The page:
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Iranian oil technicians work at the oil separator facilities in the Azadegan oil field, about 800km south-west of the capital, Tehran.
Vahid Salemi STR
Iranian oil technicians work at the oil separator facilities in the Azadegan oil field, about 800km south-west of the capital, Tehran.

Iran says Opec could cut output

Opec could cut oil production next week due to crude's steep decline from record prices, Iran's Opec governor says.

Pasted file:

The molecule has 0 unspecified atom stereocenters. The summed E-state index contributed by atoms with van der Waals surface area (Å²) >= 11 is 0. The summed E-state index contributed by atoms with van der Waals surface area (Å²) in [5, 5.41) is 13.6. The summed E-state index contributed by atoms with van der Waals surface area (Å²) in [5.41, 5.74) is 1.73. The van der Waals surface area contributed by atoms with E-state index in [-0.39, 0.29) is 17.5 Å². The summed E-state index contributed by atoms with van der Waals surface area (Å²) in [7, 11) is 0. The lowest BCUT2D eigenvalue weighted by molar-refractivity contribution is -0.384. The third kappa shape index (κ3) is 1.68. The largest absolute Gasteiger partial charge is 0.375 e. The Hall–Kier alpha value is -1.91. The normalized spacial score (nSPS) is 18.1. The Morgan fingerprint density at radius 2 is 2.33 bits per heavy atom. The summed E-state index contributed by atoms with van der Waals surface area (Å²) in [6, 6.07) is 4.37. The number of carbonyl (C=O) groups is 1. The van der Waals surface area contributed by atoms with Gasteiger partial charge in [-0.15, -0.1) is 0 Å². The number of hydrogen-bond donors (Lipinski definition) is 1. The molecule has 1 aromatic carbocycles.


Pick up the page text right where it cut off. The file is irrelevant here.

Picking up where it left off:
Iran has accused energy consuming nations of biting the hand that fills their petrol tanks, and said Opec could call for oil production cuts next week because of crude's steep decline from record prices. Oil prices have fallen nearly 25 per cent in less than two months to about US$113 a barrel today from a record $147.27 a barrel on July 11. "In view of the drop in oil prices, there is this possibility that Opec would approve an output cut in its upcoming meeting in Vienna," said Mohammad Ali Khatibi, the Iranian Opec governor, to Iran's Mehr news agency. "The supply of oil is more than demand in the market. If Opec is interested in removing the excess oil from the market, it must approve the output cut plan." Mr Khatibi added that big oil consumers were hurting their economic interests by imposing sanctions on producers. "The enforcement of these sanctions will disrupt the production of oil and cause consuming countries to pay more for the oil they buy," he said. Although Mr Khatibi did not mention any names, his comments were an unmistakable reference to the US-led sanctions that Western nations have imposed on Iran over concerns about the country's nuclear programme, especially its refusal to suspend uranium enrichment. Washington and its allies accuse Iran of seeking to develop nuclear weapons, a charge Tehran has consistently denied. Iran, Opec's second-biggest oil exporter and a co-founder of the organisation in 1961, is pumping 4.23 million barrels per day (bpd) of crude, according to Seifollah Jashnaz, the managing director of the National Iranian Oil Company. Although a record for the period since Iran's Islamic revolution in 1979, this falls well short of the country's peak output of 6.1 million bpd in 1974. Analysts have said bureaucratic inefficiency and the unattractive terms Iran offers to foreign investors in its energy sector, as well as international sanctions, were preventing the country from boosting oil production to pre-revolutionary levels. Opec's 13 member nations are due to meet on Sept 9 to discuss, among other things, whether to make any changes to oil production quotas. Most analysts predict the group will leave its output targets unchanged. As a price hawk within the organisation, Iran is growing increasingly isolated. Even Venezuela - which along with Iran consistently spurned calls from consuming countries such as the US for Opec to increase oil output as prices surged - recently said it would ask for production to be held steady as long as oil prices remained above $100 a barrel. Last month, departing from his previous rhetoric, the Venezuelan president Hugo Chavez said it was good that oil prices had fallen from "irrational" levels. He said they should settle near $100 a barrel. On Sunday, the Iranian oil minister Gholamhossein Nozari said $100 a barrel was the minimum oil price Iran would find acceptable. Oil prices in the past few weeks have remained remarkably stable in the face of a series of supply disruptions due to a fire in a major pipeline in Turkey, Russia's subsequent invasion of Georgia, a strategic oil-transit country, and the hreat of damage to US oil installations from a major hurricane. This has led some analysts to suggest they could fall further, once supplies are restored - as they did early on Monday, declining nearly $3 a barrel as the hurricane threat lessened. The main factor driving crude downwards has been falling demand for refined petroleum products in the US and Europe in response to high prices and weakening economic conditions. Recently, there have been signs that the previously robust oil demand growth shown by large Asian economies such as China's could be slowing. For example, stockpiles of jet fuel have been building in the Far East as consumers have cut back on air travel after the Beijing Olympic Games. But if oil prices do resume their previous downwards course, Opec may not have to cut its members' formal oil production quotas to tighten crude supplies. Several Opec countries, most notably Saudi Arabia, have been pumping above their quotas in recent months in response to the earlier calls from oil consumers to increase production. If oil prices do not fall too rapidly, a return to the strict observance of quotas by Opec members could stabilise them. During a visit to Tehran last month, the Opec president Chakib Khelil called for Opec members, except Iraq and Angola, to abide by their quotas. tcarlisle@thenational.ae

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